DUI • Expert Testimony • Field Sobriety Tests • Hearsay
Commonwealth v. Braun, PICS Case No. 14-0031 (C.P. Lycoming Jan. 3, 2014) Gray, J. (11 pages).
Defendant was charged with DUI and related offenses. Defendant offered its expert witness, Dr. Valentine, to testify that defendant’s medical condition made her an unsuitable candidate for field sobriety testing due to knee and ankle injuries. Dr. Valentine, a pharmacologist, toxicologist and analytical chemist who passed the National Highway Transportation Safety Administration (NHTSA) DUI Detection and Standardized Field Sobriety Course, authored an expert report one week after the crime allegedly occurred.
The commonwealth moved in limine to preclude such testimony. It argued that the expert was not a medical doctor, with no training or experience in orthopedics; therefore, he no reasonable pretension to specialized knowledge in orthopedics or general medicine and was not sufficiently qualified to render testimony about the defendant’s medical conditions. Moreover, the commonwealth argued that the expert could rely upon the defendant’s medical records or any diagnosis in those records to testify about the defendant’s medical conditions because such testimony would be based upon hearsay.
The court of common pleas granted the motion in part.
The test to be applied when qualifying an expert witness is whether the witness has any reasonable pretension to specialized knowledge on the subject under investigation. A witness who has such pretension may testify and the weight to be accorded such testimony is for the trier of fact to determine. The defense expert herein did not have specialized knowledge with respect to treating or diagnosing medical conditions, including orthopedics.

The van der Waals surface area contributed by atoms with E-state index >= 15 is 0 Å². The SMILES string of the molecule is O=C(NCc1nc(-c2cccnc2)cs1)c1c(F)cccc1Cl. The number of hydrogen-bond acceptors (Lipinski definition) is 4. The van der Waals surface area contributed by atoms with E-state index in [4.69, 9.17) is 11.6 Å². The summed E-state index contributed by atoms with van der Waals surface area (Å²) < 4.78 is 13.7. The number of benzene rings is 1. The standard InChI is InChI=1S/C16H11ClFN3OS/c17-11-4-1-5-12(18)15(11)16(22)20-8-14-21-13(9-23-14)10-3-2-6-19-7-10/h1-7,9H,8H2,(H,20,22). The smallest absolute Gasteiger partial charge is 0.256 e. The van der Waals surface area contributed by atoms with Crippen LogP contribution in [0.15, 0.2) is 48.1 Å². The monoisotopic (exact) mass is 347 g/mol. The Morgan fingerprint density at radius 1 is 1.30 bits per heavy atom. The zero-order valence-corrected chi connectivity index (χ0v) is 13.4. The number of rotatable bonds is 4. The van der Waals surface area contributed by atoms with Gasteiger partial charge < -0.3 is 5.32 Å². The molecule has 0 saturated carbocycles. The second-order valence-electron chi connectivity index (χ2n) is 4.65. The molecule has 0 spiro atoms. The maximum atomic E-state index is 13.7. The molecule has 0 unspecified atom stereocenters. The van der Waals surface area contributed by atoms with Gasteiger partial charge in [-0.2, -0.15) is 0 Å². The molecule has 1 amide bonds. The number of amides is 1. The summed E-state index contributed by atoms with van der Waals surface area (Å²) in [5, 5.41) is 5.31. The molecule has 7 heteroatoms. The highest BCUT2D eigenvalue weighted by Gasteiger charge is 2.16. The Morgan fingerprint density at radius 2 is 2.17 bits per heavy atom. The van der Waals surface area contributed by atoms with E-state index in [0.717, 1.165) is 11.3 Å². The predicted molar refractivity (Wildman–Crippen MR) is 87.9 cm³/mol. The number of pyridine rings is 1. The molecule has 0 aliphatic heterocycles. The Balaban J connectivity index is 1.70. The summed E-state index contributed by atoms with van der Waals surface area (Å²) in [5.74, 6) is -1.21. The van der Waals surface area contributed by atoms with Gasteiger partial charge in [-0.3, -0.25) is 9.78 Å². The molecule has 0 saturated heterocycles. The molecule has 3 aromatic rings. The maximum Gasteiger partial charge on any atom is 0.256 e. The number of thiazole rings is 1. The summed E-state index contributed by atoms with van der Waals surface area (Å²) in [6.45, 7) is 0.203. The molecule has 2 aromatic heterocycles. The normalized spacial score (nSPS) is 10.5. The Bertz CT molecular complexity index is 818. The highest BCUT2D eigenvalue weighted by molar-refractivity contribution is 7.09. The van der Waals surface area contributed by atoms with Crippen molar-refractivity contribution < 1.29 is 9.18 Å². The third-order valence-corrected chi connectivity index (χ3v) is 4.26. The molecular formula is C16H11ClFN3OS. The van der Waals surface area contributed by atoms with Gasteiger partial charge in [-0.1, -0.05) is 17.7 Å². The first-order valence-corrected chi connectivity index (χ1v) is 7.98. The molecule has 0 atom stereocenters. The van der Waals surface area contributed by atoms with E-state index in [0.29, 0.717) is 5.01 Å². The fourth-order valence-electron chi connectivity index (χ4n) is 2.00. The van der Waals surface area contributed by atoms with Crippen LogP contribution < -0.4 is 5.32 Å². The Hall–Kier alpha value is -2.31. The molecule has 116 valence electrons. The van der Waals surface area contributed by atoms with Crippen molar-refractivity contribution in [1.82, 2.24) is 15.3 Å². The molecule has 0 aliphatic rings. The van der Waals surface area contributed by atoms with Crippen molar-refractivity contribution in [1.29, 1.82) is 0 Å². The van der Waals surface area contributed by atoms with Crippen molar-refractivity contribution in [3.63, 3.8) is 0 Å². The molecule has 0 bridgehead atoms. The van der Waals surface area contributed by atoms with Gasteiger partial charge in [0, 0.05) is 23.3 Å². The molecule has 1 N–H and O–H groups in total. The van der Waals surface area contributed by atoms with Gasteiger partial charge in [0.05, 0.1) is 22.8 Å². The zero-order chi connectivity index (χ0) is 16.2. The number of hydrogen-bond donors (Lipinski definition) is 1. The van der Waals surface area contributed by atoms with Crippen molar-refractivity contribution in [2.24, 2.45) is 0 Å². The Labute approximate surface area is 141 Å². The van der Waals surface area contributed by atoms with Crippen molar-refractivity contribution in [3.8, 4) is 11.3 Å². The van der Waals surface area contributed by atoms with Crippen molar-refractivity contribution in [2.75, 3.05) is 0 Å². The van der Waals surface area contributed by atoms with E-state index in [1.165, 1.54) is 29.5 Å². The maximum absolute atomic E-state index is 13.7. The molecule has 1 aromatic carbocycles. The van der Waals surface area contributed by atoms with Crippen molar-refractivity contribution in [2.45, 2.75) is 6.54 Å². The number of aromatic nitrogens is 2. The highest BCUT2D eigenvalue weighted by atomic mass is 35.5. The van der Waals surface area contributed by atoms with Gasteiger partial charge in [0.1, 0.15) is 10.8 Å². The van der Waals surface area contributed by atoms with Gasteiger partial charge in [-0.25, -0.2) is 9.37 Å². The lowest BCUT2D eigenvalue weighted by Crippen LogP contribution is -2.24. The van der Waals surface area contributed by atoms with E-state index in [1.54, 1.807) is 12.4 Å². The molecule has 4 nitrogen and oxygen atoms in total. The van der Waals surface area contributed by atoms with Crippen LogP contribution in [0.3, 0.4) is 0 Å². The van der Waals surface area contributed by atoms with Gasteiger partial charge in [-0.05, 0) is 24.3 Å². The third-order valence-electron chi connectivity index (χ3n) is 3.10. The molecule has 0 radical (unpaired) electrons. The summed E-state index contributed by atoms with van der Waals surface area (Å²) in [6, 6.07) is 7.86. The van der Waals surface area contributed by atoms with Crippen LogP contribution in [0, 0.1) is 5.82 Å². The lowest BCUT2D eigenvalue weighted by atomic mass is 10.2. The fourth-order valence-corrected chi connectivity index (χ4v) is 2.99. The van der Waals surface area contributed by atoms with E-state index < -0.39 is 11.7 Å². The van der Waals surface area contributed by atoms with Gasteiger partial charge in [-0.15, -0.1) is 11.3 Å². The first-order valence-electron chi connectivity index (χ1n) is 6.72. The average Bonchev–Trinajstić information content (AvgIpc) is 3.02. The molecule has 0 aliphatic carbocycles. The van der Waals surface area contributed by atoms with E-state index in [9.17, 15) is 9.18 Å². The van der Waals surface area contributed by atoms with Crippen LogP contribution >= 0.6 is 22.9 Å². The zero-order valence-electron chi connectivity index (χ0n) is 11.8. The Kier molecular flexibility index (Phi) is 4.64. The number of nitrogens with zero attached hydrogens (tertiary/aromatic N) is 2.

However, since the expert passed the NHTSA DUI Detection and Standardized Field Sobriety Course, he possessed reasonable pretension to specialized knowledge with respect to DUI detection and standardized field sobriety testing. Therefore, assuming the appropriate foundation is provided, the expert could testify about the limitations of sobriety testing for individuals who have suffered from a knee or ankle injury or symptoms claimed by the defendant.
As the commonwealth asserts, the expert is precluded from testifying that the defendant suffers from a diagnosis based upon medical records. Hospital records are admissible only to show the fact of hospitalization, treatment prescribed and symptoms given. A physician’s diagnosis is an opinion which requires the availability of testimony by the physician, subject to cross examination. However, the defense expert herein may testify to the extent the testimony relies upon “treatment prescribed and symptoms given.”